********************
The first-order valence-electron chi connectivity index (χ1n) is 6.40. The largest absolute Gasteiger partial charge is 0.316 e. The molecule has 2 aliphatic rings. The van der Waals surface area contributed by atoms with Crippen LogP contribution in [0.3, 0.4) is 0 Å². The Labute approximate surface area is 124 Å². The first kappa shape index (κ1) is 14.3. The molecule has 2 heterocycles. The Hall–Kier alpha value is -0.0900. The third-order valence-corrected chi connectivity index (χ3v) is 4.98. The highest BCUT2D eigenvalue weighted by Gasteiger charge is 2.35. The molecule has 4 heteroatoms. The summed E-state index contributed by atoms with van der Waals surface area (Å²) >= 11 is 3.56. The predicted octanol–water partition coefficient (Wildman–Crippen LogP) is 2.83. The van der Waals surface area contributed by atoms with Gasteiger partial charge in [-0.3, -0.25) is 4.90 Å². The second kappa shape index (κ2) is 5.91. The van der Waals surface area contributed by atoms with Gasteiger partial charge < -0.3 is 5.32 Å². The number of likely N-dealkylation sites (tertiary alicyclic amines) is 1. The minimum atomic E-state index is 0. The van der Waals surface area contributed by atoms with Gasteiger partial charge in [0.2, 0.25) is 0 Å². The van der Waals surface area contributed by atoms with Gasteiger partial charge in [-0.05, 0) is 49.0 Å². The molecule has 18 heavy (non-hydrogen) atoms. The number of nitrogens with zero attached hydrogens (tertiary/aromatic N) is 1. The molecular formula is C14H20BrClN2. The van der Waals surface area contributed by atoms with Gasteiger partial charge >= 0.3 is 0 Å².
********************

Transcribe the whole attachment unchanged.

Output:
The first-order valence-electron chi connectivity index (χ1n) is 6.40. The largest absolute Gasteiger partial charge is 0.316 e. The molecule has 2 aliphatic rings. The van der Waals surface area contributed by atoms with Crippen LogP contribution in [0.3, 0.4) is 0 Å². The Labute approximate surface area is 124 Å². The first kappa shape index (κ1) is 14.3. The molecule has 2 heterocycles. The Hall–Kier alpha value is -0.0900. The third-order valence-corrected chi connectivity index (χ3v) is 4.98. The highest BCUT2D eigenvalue weighted by Gasteiger charge is 2.35. The molecule has 4 heteroatoms. The summed E-state index contributed by atoms with van der Waals surface area (Å²) >= 11 is 3.56. The predicted octanol–water partition coefficient (Wildman–Crippen LogP) is 2.83. The van der Waals surface area contributed by atoms with Gasteiger partial charge in [-0.3, -0.25) is 4.90 Å². The second kappa shape index (κ2) is 5.91. The van der Waals surface area contributed by atoms with Gasteiger partial charge < -0.3 is 5.32 Å². The number of likely N-dealkylation sites (tertiary alicyclic amines) is 1. The minimum atomic E-state index is 0. The van der Waals surface area contributed by atoms with Gasteiger partial charge in [0.2, 0.25) is 0 Å². The van der Waals surface area contributed by atoms with Gasteiger partial charge in [-0.05, 0) is 49.0 Å². The molecule has 18 heavy (non-hydrogen) atoms. The number of nitrogens with zero attached hydrogens (tertiary/aromatic N) is 1. The molecular formula is C14H20BrClN2. The van der Waals surface area contributed by atoms with Gasteiger partial charge >= 0.3 is 0 Å².